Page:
Targeting the mayor
Holcombe takes some flak—most of it errant
Chico Mayor Andy Holcombe has taken some flak lately for his appearance at a union-sponsored press conference a week ago. On one point, but only one, the critics are correct. Otherwise they’re blowing smoke.
At issue was Holcombe’s participation in a press conference Monday, Feb. 5, in front of Enloe Medical Center. It was called by the Service Employees International Union (SEIU), the group behind the one-day strike of hospital service workers set for that Wednesday. The strike was intended to protest the planned layoffs of 179 employees, most of them service workers. (Many will be rehired in reconfigured positions.)
Saying he was speaking as a citizen, not as mayor, Holcombe urged Enloe administrators to avoid a strike by sitting down with union representatives to negotiate the layoffs. The drawn-out conflict between the union and the hospital was a waste of money and was hurting the community, he said.
Holcombe’s critics have roasted him for sticking his nose in a private labor matter, abusing his role as mayor and being disingenuous in claiming he was just a citizen.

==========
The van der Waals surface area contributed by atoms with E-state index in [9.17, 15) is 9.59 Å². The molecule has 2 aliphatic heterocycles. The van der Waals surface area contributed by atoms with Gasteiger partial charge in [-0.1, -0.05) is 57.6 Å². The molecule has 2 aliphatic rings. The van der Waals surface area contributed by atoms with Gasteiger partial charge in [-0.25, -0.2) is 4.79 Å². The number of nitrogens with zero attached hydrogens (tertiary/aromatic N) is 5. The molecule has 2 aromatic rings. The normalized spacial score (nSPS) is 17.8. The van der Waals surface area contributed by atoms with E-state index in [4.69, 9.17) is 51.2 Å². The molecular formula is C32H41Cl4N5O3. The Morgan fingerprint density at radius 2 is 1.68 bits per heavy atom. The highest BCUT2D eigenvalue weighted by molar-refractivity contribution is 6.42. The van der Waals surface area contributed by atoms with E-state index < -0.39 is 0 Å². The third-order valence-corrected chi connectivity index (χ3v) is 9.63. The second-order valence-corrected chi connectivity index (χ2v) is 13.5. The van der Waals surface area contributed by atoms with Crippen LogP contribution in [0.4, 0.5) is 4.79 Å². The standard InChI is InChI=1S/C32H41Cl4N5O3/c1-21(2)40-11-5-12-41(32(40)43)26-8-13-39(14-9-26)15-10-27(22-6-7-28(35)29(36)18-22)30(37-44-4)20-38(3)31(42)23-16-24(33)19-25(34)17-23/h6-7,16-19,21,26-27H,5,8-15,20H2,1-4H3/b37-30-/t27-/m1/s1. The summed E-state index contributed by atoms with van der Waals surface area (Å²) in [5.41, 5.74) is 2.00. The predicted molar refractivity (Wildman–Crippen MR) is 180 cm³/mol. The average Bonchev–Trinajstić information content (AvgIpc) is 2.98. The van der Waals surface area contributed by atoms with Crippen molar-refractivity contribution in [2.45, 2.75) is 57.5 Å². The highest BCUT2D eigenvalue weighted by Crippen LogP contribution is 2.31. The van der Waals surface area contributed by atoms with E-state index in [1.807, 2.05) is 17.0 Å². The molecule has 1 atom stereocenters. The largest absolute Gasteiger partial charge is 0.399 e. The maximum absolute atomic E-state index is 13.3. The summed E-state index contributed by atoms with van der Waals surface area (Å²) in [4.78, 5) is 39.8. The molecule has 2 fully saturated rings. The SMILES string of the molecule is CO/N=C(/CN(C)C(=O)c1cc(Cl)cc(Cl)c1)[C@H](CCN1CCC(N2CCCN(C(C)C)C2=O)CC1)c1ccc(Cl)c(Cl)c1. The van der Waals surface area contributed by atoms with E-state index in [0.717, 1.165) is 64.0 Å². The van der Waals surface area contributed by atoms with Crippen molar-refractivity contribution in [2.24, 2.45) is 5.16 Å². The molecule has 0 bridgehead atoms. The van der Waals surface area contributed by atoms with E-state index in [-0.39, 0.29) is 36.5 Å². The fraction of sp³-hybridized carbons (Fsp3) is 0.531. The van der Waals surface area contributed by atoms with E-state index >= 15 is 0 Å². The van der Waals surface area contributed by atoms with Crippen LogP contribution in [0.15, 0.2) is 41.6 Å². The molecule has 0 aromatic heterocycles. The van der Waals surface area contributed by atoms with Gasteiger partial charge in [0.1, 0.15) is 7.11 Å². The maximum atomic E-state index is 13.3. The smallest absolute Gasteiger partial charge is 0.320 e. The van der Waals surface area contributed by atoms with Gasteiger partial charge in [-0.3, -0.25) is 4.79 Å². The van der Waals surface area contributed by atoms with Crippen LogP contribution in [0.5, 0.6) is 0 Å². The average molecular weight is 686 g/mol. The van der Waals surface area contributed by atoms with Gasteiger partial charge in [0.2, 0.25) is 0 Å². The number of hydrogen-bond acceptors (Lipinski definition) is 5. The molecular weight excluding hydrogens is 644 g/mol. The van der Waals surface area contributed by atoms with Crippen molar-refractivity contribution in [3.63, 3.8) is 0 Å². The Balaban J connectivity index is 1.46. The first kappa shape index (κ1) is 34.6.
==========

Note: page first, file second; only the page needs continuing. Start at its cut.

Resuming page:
On that last point they’re right. As Holcombe himself has said, in another context, once you’re the mayor, you’re mayor 24/7. The mayor has more clout and always will get more attention than the guy behind the counter at Kmart. He can’t pretend otherwise.
That said, Holcombe has every right—some might say obligation—to use his clout as he sees fit, especially when it comes to an institution as important as Enloe. By taking a stand on such issues as unionization and patient care, he encourages others to learn about the issues and get involved. Those who don’t like his positions are free, of course, not to vote for him next election.
Those who say Holcombe shouldn’t get involved in a labor dispute between a private employer and its employees would have us think Enloe is no different than the video store or dry cleaners down the street. Yes, Enloe is a private business—but it’s also, as it proudly proclaims, a locally controlled, nonprofit hospital responsive to the community. More important, it’s the only hospital in town, which means its actions impact everyone.
All the more reason for community leaders to get involved and stake out positions.
What are Holcombe’s critics afraid of? That someone might agree with him? To us, that’s democracy in action.